Preschool children's exposure to story grammar elements during parent–child book reading
Twenty-three preschool-age children, 3;6 (years; months) to 4;1, were videotaped separately with their mothers and fathers while each mother and father read a different unfamiliar storybook to them. The text from the unfamiliar storybooks was parsed and coded into story grammar elements and all parental extratextual utterances were transcribed and coded for (1) their relationship to the story grammar elements found within the storybook, and (2) the natural strategies parents used to direct their children's attention to these elements. Children's overall exposure to story grammar elements during book reading was also explored for its relationship to their language abilities. Results indicated that parents focused significantly more on the resolution, attempt, and consequence compared to the initiating event and plan, and most frequently used the text and pictures as strategies for recruiting their children's attention to the story grammar elements within the book. In addition, the frequency of parental utterances related to story grammar elements was negatively correlated with children's language abilities. This study did not examine the complexity or depth of parental utterances related to story grammar elements. These findings provide initial evidence that children may derive their understanding of story grammar at least in part through their parents' extratextual discussions during parent–child book reading.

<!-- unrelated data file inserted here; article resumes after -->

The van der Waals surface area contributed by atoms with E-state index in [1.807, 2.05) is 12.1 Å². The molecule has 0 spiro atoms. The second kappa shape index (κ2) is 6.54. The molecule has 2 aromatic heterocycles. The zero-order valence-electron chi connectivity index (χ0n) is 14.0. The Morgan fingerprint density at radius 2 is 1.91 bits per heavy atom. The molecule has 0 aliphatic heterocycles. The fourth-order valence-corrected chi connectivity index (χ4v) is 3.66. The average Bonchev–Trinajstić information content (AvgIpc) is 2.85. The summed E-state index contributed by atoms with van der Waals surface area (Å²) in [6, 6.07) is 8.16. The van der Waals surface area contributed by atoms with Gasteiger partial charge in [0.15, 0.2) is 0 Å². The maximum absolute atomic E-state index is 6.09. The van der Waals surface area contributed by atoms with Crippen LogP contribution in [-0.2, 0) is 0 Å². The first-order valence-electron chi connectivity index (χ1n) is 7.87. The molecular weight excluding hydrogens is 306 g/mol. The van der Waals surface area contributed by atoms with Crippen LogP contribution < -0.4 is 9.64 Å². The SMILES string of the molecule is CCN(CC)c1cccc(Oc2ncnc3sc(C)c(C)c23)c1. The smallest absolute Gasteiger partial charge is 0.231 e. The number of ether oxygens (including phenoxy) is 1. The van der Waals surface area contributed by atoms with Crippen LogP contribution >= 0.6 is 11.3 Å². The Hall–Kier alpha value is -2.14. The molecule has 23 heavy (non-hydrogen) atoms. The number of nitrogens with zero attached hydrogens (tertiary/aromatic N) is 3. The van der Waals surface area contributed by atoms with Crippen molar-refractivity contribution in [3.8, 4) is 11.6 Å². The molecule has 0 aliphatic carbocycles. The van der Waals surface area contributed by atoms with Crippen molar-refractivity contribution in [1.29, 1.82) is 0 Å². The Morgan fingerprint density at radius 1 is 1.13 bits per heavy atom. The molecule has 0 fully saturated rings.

Breit-Smith, A; van Kleeck, A; Prendeville, JA; Pan, W
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